On my Nook, Sleight of Hand is under 50 pages, if you don't count the excerpt from Barbara Sheridan and Anne Cain's Lost Souls that is included at the end. According to All Romance, it is 17,403 words. Considering the page/word count, the $2.50 price tag is kind of high (I wish Samhain charged less for short works). For me, it turned out to be money well spent.
Edwin, his sister Alma, and their mother are journeying by train to Alma's fiance, a man who is much older than her but makes up for it by having quite a bit of money. Since Edwin has always been fragile, Alma realizes that this is probably the best option for her and her family's future, but Edwin doesn't like it. Still, he has to admit that he's not quite well. For one thing, he has dreams of some kind of fiery disaster, dreams that keep him from ever getting a good night's sleep. For another, as much as he tries to squelch his feelings, Edwin has always found himself more attracted to other men than to women.
While on the train, Edwin meets a man who may be able to help him: Marco Satori, a handsome and mysterious magician.
I was browsing a review blog when I came across Sleight of Hand's cover art, which caused my “ooh, pretty” reaction to kick in. I read the review and was intrigued. I was a little concerned by the bit in Samhain Publishing's “warning” that mentioned “dubious consent,” but I decided to take my chances. I'm glad I did.
Strauss is an excellent author, and (disclaimer time) I liked this novella (short story?) enough that I actually contacted her and told her so. To my surprise, she emailed me back, which is how I ended up with one of her shorter stories, which later led to me buying more of her works. I wrote a post a while back about Strauss's Some Kind of Stranger, the third work of hers that I've read. She's an author who has yet to disappoint me.
So, what did I enjoy about Sleight of Hand?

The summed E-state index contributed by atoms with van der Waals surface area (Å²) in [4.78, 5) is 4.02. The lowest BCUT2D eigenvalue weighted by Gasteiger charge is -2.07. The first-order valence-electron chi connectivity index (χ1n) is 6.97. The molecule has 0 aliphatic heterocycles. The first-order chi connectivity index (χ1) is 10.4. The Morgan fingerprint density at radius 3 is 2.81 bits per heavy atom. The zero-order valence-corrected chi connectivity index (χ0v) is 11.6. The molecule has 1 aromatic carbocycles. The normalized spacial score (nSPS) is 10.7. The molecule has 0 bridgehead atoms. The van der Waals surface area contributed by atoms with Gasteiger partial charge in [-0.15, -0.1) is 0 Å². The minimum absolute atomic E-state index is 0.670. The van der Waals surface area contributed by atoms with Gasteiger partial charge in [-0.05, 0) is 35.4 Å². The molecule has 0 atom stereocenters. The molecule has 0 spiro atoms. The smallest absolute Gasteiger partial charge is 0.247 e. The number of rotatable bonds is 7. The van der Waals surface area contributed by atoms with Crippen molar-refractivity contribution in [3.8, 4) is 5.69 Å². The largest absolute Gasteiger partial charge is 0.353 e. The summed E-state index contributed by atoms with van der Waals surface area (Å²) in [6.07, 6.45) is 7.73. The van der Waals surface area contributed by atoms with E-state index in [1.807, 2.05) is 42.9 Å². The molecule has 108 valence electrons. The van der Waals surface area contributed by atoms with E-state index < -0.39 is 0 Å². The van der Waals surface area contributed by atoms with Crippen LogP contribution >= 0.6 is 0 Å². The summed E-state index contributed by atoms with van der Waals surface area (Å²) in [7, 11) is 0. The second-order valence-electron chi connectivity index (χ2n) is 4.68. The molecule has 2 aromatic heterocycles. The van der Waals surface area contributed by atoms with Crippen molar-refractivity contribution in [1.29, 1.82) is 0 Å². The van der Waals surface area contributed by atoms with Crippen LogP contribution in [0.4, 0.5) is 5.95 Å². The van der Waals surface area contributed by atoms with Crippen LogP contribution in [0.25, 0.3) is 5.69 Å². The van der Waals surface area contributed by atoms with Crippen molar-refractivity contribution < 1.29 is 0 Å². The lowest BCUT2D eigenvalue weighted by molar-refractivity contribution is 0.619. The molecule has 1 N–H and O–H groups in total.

The first thing I noticed and really appreciated was the setting. Little details about the train and information about Edwin's experiences with depression gave me a good feel for the world this story was set in. I suppose that those who go into this story expecting a hot sex scene right from the start may be a bit disappointed. To those people I say: just keep reading. The sex scenes in Sleight of Hand are on what I'd consider the “smokin' hot” end of the heat scale.
As far as Samhain's “dubious consent” warning goes...well, I agree with that, and usually that sort of thing would make me at least a little uncomfortable. I think one of the reasons why I was okay with the “dubious consent” aspect was because it was presented as a lowering of Edwin's inhibitions, rather than as Satori making him do something he wouldn't have otherwise done (slight spoiler: Edwin's first time with Satori happens while he is hypnotized, something Satori told him he could do to help him with his depression and inability to sleep soundly). Edwin's initial reaction to Satori made it clear that he was attracted to him to the point that he had to struggle to hide it. Had Satori and Edwin ended up in each other's company often enough, I think they could have become a couple under more normal circumstances, although Satori probably still would have been the one to initiate the relationship.